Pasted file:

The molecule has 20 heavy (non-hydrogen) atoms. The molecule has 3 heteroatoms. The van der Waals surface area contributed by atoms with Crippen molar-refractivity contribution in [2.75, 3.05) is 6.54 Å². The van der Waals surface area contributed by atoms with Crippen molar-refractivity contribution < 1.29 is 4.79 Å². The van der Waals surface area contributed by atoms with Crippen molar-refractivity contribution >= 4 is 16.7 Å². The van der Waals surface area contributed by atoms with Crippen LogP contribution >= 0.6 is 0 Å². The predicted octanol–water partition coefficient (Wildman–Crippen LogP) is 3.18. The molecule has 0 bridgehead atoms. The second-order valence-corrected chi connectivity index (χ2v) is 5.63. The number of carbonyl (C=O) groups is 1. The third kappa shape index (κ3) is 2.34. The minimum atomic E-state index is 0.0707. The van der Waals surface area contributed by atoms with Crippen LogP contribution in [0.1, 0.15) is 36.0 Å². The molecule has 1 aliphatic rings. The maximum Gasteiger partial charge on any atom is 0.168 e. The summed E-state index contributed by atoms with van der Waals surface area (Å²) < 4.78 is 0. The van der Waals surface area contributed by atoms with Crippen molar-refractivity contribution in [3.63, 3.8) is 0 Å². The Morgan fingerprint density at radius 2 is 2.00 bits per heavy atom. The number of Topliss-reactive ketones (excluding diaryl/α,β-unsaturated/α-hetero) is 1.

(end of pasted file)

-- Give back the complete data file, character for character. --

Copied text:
The molecule has 20 heavy (non-hydrogen) atoms. The molecule has 3 heteroatoms. The van der Waals surface area contributed by atoms with Crippen molar-refractivity contribution in [2.75, 3.05) is 6.54 Å². The van der Waals surface area contributed by atoms with Crippen molar-refractivity contribution < 1.29 is 4.79 Å². The van der Waals surface area contributed by atoms with Crippen molar-refractivity contribution >= 4 is 16.7 Å². The van der Waals surface area contributed by atoms with Crippen LogP contribution >= 0.6 is 0 Å². The predicted octanol–water partition coefficient (Wildman–Crippen LogP) is 3.18. The molecule has 0 bridgehead atoms. The second-order valence-corrected chi connectivity index (χ2v) is 5.63. The number of carbonyl (C=O) groups is 1. The third kappa shape index (κ3) is 2.34. The minimum atomic E-state index is 0.0707. The van der Waals surface area contributed by atoms with Crippen LogP contribution in [0.1, 0.15) is 36.0 Å². The molecule has 1 aliphatic rings. The maximum Gasteiger partial charge on any atom is 0.168 e. The summed E-state index contributed by atoms with van der Waals surface area (Å²) < 4.78 is 0. The van der Waals surface area contributed by atoms with Crippen molar-refractivity contribution in [3.63, 3.8) is 0 Å². The Morgan fingerprint density at radius 2 is 2.00 bits per heavy atom. The number of Topliss-reactive ketones (excluding diaryl/α,β-unsaturated/α-hetero) is 1.